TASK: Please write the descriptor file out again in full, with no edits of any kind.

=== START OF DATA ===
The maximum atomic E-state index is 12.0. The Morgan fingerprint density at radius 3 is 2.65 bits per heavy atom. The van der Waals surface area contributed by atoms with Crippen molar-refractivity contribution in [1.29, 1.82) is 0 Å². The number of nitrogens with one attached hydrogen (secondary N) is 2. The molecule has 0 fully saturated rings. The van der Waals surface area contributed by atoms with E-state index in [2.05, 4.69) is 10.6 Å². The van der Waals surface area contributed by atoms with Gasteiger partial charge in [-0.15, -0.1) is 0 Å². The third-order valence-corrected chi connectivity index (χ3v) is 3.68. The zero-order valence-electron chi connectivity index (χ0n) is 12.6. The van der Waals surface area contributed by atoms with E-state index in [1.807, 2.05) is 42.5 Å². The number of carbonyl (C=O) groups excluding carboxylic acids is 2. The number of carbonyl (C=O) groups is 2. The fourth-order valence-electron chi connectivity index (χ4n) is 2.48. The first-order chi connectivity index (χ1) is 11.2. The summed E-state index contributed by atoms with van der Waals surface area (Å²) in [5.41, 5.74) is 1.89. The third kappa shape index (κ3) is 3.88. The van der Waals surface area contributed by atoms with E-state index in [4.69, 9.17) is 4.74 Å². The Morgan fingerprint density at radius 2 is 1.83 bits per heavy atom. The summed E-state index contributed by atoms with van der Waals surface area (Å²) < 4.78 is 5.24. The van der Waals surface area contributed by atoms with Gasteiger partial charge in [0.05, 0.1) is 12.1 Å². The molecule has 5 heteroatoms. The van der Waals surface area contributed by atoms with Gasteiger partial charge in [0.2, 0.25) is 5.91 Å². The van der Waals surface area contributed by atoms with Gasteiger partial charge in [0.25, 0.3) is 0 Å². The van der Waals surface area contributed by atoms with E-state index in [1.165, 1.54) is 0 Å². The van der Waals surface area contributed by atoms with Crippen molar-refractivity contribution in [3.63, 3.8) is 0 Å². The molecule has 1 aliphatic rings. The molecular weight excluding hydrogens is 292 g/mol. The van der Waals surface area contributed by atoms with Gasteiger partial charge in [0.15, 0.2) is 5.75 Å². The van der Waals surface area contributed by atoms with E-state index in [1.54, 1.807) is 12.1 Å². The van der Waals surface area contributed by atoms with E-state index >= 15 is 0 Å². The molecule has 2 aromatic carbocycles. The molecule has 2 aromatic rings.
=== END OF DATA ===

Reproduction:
The maximum atomic E-state index is 12.0. The Morgan fingerprint density at radius 3 is 2.65 bits per heavy atom. The van der Waals surface area contributed by atoms with Crippen molar-refractivity contribution in [1.29, 1.82) is 0 Å². The number of nitrogens with one attached hydrogen (secondary N) is 2. The molecule has 0 fully saturated rings. The van der Waals surface area contributed by atoms with E-state index in [2.05, 4.69) is 10.6 Å². The van der Waals surface area contributed by atoms with Gasteiger partial charge in [-0.15, -0.1) is 0 Å². The third-order valence-corrected chi connectivity index (χ3v) is 3.68. The zero-order valence-electron chi connectivity index (χ0n) is 12.6. The van der Waals surface area contributed by atoms with E-state index in [1.807, 2.05) is 42.5 Å². The number of carbonyl (C=O) groups excluding carboxylic acids is 2. The number of carbonyl (C=O) groups is 2. The fourth-order valence-electron chi connectivity index (χ4n) is 2.48. The first-order chi connectivity index (χ1) is 11.2. The summed E-state index contributed by atoms with van der Waals surface area (Å²) in [5.41, 5.74) is 1.89. The third kappa shape index (κ3) is 3.88. The van der Waals surface area contributed by atoms with E-state index in [4.69, 9.17) is 4.74 Å². The Morgan fingerprint density at radius 2 is 1.83 bits per heavy atom. The summed E-state index contributed by atoms with van der Waals surface area (Å²) < 4.78 is 5.24. The van der Waals surface area contributed by atoms with Gasteiger partial charge in [0.05, 0.1) is 12.1 Å². The molecule has 5 heteroatoms. The van der Waals surface area contributed by atoms with Gasteiger partial charge in [0.2, 0.25) is 5.91 Å². The van der Waals surface area contributed by atoms with Gasteiger partial charge in [0.25, 0.3) is 0 Å². The van der Waals surface area contributed by atoms with E-state index in [1.165, 1.54) is 0 Å². The van der Waals surface area contributed by atoms with Crippen molar-refractivity contribution in [3.63, 3.8) is 0 Å². The molecule has 1 aliphatic rings. The molecular weight excluding hydrogens is 292 g/mol. The van der Waals surface area contributed by atoms with Gasteiger partial charge in [0.15, 0.2) is 5.75 Å². The van der Waals surface area contributed by atoms with E-state index in [1.54, 1.807) is 12.1 Å². The van der Waals surface area contributed by atoms with E-state index >= 15 is 0 Å². The molecule has 2 aromatic carbocycles. The molecule has 2 aromatic rings.